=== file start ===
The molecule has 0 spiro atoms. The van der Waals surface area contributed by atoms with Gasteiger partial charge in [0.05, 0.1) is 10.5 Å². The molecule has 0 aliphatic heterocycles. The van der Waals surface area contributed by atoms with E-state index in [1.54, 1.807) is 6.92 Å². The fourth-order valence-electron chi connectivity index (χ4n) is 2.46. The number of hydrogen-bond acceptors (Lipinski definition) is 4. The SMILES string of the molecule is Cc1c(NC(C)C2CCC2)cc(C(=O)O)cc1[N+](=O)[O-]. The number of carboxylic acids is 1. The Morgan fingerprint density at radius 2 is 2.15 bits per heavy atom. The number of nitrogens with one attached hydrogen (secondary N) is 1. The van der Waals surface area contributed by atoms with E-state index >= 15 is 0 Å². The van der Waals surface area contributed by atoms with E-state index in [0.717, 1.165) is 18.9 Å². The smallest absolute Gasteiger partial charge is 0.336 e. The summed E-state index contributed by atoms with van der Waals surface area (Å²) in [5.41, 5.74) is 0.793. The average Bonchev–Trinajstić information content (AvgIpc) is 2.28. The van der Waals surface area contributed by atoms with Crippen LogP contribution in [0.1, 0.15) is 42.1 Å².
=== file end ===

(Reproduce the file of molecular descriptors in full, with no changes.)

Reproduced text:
The molecule has 0 spiro atoms. The van der Waals surface area contributed by atoms with Gasteiger partial charge in [0.05, 0.1) is 10.5 Å². The molecule has 0 aliphatic heterocycles. The van der Waals surface area contributed by atoms with E-state index in [1.54, 1.807) is 6.92 Å². The fourth-order valence-electron chi connectivity index (χ4n) is 2.46. The number of hydrogen-bond acceptors (Lipinski definition) is 4. The SMILES string of the molecule is Cc1c(NC(C)C2CCC2)cc(C(=O)O)cc1[N+](=O)[O-]. The number of carboxylic acids is 1. The Morgan fingerprint density at radius 2 is 2.15 bits per heavy atom. The number of nitrogens with one attached hydrogen (secondary N) is 1. The van der Waals surface area contributed by atoms with E-state index >= 15 is 0 Å². The van der Waals surface area contributed by atoms with E-state index in [0.717, 1.165) is 18.9 Å². The smallest absolute Gasteiger partial charge is 0.336 e. The summed E-state index contributed by atoms with van der Waals surface area (Å²) in [5.41, 5.74) is 0.793. The average Bonchev–Trinajstić information content (AvgIpc) is 2.28. The van der Waals surface area contributed by atoms with Crippen LogP contribution in [0.1, 0.15) is 42.1 Å².